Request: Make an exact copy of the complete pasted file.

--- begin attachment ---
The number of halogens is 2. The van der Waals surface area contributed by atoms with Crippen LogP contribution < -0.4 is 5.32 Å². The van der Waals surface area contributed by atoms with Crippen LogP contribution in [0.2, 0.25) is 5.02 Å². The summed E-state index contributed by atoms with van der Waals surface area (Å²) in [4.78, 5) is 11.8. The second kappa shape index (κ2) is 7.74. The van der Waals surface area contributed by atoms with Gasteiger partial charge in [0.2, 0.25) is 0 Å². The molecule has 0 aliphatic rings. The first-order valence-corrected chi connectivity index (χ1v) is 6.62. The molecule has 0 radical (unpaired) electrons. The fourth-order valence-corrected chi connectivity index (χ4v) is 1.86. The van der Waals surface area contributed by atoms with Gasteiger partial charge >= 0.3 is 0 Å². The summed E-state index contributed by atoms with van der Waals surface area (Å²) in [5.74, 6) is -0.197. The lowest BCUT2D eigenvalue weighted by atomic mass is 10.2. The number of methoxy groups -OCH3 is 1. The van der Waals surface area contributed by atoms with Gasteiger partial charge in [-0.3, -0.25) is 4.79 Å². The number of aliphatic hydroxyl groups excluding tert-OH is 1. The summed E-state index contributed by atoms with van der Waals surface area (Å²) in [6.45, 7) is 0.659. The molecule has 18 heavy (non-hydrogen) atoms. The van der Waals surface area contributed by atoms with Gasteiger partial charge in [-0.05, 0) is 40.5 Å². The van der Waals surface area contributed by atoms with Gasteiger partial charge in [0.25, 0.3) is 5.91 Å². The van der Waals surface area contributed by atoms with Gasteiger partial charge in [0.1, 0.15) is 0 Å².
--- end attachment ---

The number of halogens is 2. The van der Waals surface area contributed by atoms with Crippen LogP contribution < -0.4 is 5.32 Å². The van der Waals surface area contributed by atoms with Crippen LogP contribution in [0.2, 0.25) is 5.02 Å². The summed E-state index contributed by atoms with van der Waals surface area (Å²) in [4.78, 5) is 11.8. The second kappa shape index (κ2) is 7.74. The van der Waals surface area contributed by atoms with Gasteiger partial charge in [0.2, 0.25) is 0 Å². The molecule has 0 aliphatic rings. The first-order valence-corrected chi connectivity index (χ1v) is 6.62. The molecule has 0 radical (unpaired) electrons. The fourth-order valence-corrected chi connectivity index (χ4v) is 1.86. The van der Waals surface area contributed by atoms with Gasteiger partial charge >= 0.3 is 0 Å². The summed E-state index contributed by atoms with van der Waals surface area (Å²) in [5.74, 6) is -0.197. The lowest BCUT2D eigenvalue weighted by atomic mass is 10.2. The number of methoxy groups -OCH3 is 1. The van der Waals surface area contributed by atoms with Gasteiger partial charge in [-0.3, -0.25) is 4.79 Å². The number of aliphatic hydroxyl groups excluding tert-OH is 1. The summed E-state index contributed by atoms with van der Waals surface area (Å²) in [6.45, 7) is 0.659. The molecule has 18 heavy (non-hydrogen) atoms. The van der Waals surface area contributed by atoms with Gasteiger partial charge in [-0.05, 0) is 40.5 Å². The van der Waals surface area contributed by atoms with Gasteiger partial charge in [0.25, 0.3) is 5.91 Å². The van der Waals surface area contributed by atoms with Gasteiger partial charge in [0.1, 0.15) is 0 Å².